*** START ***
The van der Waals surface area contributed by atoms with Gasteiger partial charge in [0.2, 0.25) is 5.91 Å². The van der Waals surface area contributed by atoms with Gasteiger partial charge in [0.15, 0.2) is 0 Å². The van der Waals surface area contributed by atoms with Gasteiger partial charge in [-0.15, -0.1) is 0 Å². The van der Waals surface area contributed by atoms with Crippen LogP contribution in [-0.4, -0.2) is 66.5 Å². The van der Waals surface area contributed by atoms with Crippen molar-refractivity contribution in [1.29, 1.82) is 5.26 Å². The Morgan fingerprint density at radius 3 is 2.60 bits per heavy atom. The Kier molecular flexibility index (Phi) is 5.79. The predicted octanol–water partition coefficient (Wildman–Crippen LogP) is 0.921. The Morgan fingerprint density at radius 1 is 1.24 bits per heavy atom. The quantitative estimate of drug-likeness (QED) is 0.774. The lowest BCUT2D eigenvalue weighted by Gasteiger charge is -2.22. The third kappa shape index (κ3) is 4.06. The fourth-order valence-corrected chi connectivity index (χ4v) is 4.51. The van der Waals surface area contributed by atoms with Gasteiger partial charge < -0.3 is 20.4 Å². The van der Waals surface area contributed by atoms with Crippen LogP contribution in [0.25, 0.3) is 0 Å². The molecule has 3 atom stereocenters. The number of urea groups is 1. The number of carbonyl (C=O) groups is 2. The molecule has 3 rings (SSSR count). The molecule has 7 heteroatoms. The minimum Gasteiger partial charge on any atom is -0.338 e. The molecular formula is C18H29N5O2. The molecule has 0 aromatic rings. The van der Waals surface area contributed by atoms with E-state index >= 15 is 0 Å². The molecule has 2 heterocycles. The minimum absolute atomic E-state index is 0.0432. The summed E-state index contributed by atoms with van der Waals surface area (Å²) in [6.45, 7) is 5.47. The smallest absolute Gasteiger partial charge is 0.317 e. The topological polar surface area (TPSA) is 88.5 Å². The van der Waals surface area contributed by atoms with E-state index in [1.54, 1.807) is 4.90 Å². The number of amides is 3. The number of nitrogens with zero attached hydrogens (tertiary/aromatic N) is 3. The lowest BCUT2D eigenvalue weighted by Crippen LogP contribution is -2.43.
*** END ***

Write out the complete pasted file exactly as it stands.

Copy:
The van der Waals surface area contributed by atoms with Gasteiger partial charge in [0.2, 0.25) is 5.91 Å². The van der Waals surface area contributed by atoms with Gasteiger partial charge in [0.15, 0.2) is 0 Å². The van der Waals surface area contributed by atoms with Gasteiger partial charge in [-0.15, -0.1) is 0 Å². The van der Waals surface area contributed by atoms with Crippen LogP contribution in [-0.4, -0.2) is 66.5 Å². The van der Waals surface area contributed by atoms with Crippen molar-refractivity contribution in [1.29, 1.82) is 5.26 Å². The Morgan fingerprint density at radius 3 is 2.60 bits per heavy atom. The Kier molecular flexibility index (Phi) is 5.79. The predicted octanol–water partition coefficient (Wildman–Crippen LogP) is 0.921. The Morgan fingerprint density at radius 1 is 1.24 bits per heavy atom. The quantitative estimate of drug-likeness (QED) is 0.774. The lowest BCUT2D eigenvalue weighted by Gasteiger charge is -2.22. The third kappa shape index (κ3) is 4.06. The fourth-order valence-corrected chi connectivity index (χ4v) is 4.51. The van der Waals surface area contributed by atoms with Gasteiger partial charge < -0.3 is 20.4 Å². The van der Waals surface area contributed by atoms with Crippen LogP contribution in [0.25, 0.3) is 0 Å². The molecule has 3 atom stereocenters. The number of urea groups is 1. The number of carbonyl (C=O) groups is 2. The molecule has 3 rings (SSSR count). The molecule has 7 heteroatoms. The minimum Gasteiger partial charge on any atom is -0.338 e. The molecular formula is C18H29N5O2. The molecule has 0 aromatic rings. The van der Waals surface area contributed by atoms with E-state index >= 15 is 0 Å². The molecule has 2 heterocycles. The minimum absolute atomic E-state index is 0.0432. The summed E-state index contributed by atoms with van der Waals surface area (Å²) in [6.45, 7) is 5.47. The smallest absolute Gasteiger partial charge is 0.317 e. The topological polar surface area (TPSA) is 88.5 Å². The van der Waals surface area contributed by atoms with E-state index in [1.54, 1.807) is 4.90 Å². The number of amides is 3. The number of nitrogens with zero attached hydrogens (tertiary/aromatic N) is 3. The lowest BCUT2D eigenvalue weighted by Crippen LogP contribution is -2.43.